‘Tiger King’s’ Carole Baskin Denies Murdering First Husband, Mincing Him and Feeding Him To Big Cats

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Carole Baskin has hit back at suggestions in the Netflix show Tiger King that she murdered her first husband, Don Lewis, 23 years ago and fed him to her tigers. 

Her second husband, Howard Baskin, with whom she runs a tiger sanctuary, has also challenged Kim Kardashian to come and visit their rescue centre after the reality TV star sent out a tweet referencing the possibility that Carole murdered Lewis.

The Baskins posted a lengthy statement and an emotional video on their website refuting the suggestions, made in episode three by the show’s antihero, Joe Exotic, that Carole murdered Lewis and fed his body to their big cats. 

Exotic went as far as to make a video showing a woman, who bore a resemblance to his arch-enemy Baskin, tossing meat to a big cat.

As fans of the show will know, Exotic is currently in jail, serving 22 years for plotting to murder Baskin.

Despite this fact, on Monday, Hillsborough County Sheriff Chad Chronister tweeted a message seeking new information on the disappearance of Lewis in August 1997, fanning the flames of rumors that Carole was involved in his disappearance.

Carole said in her post that she believed Lewis had Alzheimer’s Disease and admitted he was “not easy to live with.” Three months before his abandoned van was found at an airport near the couple’s home in Tampa, he had sought a domestic violence injunction against Baskin. 

However Baskin has long maintained that she had nothing to do with the disappearance of her first husband. Cops told Oxygen that Baskin was looked at as a “person of interest,” but “nothing linked her to being involved.” 

In the video and post on their website, Howard and Carole pick through the many allegations leveled at them in the course of the hit Netflix docuseries, which lifts the lid on the bizarre world of backyard tiger keepers, zookeeper rivalries and blackmail and betrayal in the exotic animal trade.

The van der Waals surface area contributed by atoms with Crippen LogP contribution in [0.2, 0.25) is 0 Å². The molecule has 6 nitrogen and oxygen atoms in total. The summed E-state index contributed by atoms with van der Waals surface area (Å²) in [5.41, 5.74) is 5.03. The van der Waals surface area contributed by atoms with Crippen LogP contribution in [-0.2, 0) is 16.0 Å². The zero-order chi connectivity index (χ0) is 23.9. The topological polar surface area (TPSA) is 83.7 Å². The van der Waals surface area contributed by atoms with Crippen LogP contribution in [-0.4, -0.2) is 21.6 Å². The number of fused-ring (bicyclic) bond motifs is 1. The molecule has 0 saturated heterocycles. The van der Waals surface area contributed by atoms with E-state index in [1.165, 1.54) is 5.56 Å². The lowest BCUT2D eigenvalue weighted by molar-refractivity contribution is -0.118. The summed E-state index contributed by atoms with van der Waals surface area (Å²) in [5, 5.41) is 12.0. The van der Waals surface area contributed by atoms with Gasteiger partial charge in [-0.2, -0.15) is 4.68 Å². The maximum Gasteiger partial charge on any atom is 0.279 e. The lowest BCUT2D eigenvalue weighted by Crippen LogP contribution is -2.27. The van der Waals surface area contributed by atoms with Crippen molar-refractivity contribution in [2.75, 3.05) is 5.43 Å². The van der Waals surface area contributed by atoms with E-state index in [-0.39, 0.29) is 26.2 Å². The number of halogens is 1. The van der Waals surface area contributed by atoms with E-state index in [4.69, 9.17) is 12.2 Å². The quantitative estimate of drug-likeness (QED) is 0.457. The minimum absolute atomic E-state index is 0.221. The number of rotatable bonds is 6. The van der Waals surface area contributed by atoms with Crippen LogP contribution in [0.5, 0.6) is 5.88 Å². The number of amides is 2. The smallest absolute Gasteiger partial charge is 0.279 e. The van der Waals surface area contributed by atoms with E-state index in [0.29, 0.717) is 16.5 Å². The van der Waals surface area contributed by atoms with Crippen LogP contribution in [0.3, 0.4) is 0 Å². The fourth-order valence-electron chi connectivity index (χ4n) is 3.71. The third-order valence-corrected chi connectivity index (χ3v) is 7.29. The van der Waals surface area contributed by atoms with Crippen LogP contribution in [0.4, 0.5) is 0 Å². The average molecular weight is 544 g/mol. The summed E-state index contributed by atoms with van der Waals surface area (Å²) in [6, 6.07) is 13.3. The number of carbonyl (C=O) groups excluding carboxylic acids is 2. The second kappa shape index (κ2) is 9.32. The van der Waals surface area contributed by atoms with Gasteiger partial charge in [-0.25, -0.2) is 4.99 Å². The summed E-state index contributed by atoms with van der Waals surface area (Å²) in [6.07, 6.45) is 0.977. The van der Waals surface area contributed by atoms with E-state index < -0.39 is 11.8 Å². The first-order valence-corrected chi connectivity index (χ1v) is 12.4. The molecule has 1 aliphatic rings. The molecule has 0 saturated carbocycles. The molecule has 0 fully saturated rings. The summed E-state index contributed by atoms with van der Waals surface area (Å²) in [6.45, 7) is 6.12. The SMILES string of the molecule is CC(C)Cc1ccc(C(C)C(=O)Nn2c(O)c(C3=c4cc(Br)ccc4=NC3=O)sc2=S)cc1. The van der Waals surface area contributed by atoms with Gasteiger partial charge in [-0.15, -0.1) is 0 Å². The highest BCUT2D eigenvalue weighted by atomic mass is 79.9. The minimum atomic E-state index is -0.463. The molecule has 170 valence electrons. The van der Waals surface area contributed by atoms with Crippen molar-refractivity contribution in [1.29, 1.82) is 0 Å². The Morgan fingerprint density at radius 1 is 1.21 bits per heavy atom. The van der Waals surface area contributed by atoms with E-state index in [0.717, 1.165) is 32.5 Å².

The Baskins, who say their sanctuary has an excellent reputation in the big cat world and is misrepresented in the show, slam the directors of the series, Eric Goode and Rebecca Chalking. They say they agreed to co-operate because the pair told them “they wanted to make the big cat version of Blackfish (the documentary that exposed abuse at SeaWorld) that would expose the misery caused by the rampant breeding of big cat cubs for cub petting exploitation and the awful life the cats lead in roadside zoos and back yards if they survive.

“There are not words for how disappointing it is to see that the series not only does not do any of that, but has had the sole goal of being as salacious and sensational as possible to draw viewers. As part of that, it has a segment devoted to suggesting, with lies and innuendos from people who are not credible, that I had a role in the disappearance of my husband Don in 1997. The series presents this without any regard for the truth or in most cases even giving me an opportunity before publication to rebut the absurd claims. They did not care about truth. The unsavory lies are better for getting viewers.”

They also insist that their sanctuary is grossly misrepresented in the series as being in some way equivalent to roadside zoos. 

“We take in abandoned, abused, confiscated, and orphaned cats and give them a permanent home. A sanctuary does not breed, buy, sell, allow people to touch the cats, or put them through the stress of traveling offsite. It is basically a retirement home. Joe Exotic incessantly bred tiger cubs to he could make money charging people to pet and take photos with them. The cubs are torn from their mothers at birth, a torment to any mammal mother and infant. They are deprived of the antibodies in the mother’s milk that prevent disease that bottle formula does not have. There is no tracking of how many die, although some years ago Joe was investigated for the death of 23 cubs. They are deprived of sleep whenever there are customers wanting to pay. They are physically punished to diminish their natural behaviors.”

“Our cats live in large, spacious enclosures in a natural setting full of foliage. Joe’s lived in small barren chain link boxes with pebble floors that are bad for their feet.”

The Baskins also point out that their organization has a four star rating at  Charity Navigator, America’s largest independent charity evaluator.

“Charity Navigator, which reviews our audited financial statements in detail, gives us their top 4-star rating and a perfect numerical score of 100, something less than 1% of charities achieve,” Baskin says.

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